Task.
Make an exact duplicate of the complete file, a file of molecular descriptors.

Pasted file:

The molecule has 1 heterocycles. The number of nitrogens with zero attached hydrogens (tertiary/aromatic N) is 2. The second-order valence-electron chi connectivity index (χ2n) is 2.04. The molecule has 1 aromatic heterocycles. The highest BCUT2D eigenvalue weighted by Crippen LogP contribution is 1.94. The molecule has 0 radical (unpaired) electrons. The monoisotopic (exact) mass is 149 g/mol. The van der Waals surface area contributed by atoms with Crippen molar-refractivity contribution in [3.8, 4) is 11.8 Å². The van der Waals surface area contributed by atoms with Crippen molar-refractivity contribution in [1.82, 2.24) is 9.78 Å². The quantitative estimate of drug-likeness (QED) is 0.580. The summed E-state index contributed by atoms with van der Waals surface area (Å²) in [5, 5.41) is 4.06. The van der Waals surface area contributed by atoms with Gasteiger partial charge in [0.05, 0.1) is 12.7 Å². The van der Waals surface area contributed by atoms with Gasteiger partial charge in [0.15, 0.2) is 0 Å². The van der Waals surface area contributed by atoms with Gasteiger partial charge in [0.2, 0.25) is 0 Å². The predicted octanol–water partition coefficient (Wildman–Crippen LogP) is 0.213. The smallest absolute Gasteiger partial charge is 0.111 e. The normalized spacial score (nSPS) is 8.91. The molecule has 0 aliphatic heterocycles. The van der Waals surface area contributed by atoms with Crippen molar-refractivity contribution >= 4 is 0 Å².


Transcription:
The molecule has 1 heterocycles. The number of nitrogens with zero attached hydrogens (tertiary/aromatic N) is 2. The second-order valence-electron chi connectivity index (χ2n) is 2.04. The molecule has 1 aromatic heterocycles. The highest BCUT2D eigenvalue weighted by Crippen LogP contribution is 1.94. The molecule has 0 radical (unpaired) electrons. The monoisotopic (exact) mass is 149 g/mol. The van der Waals surface area contributed by atoms with Crippen molar-refractivity contribution in [3.8, 4) is 11.8 Å². The van der Waals surface area contributed by atoms with Crippen molar-refractivity contribution in [1.82, 2.24) is 9.78 Å². The quantitative estimate of drug-likeness (QED) is 0.580. The summed E-state index contributed by atoms with van der Waals surface area (Å²) in [5, 5.41) is 4.06. The van der Waals surface area contributed by atoms with Gasteiger partial charge in [0.05, 0.1) is 12.7 Å². The van der Waals surface area contributed by atoms with Gasteiger partial charge in [0.15, 0.2) is 0 Å². The van der Waals surface area contributed by atoms with Gasteiger partial charge in [0.2, 0.25) is 0 Å². The predicted octanol–water partition coefficient (Wildman–Crippen LogP) is 0.213. The smallest absolute Gasteiger partial charge is 0.111 e. The normalized spacial score (nSPS) is 8.91. The molecule has 0 aliphatic heterocycles. The van der Waals surface area contributed by atoms with Crippen molar-refractivity contribution >= 4 is 0 Å².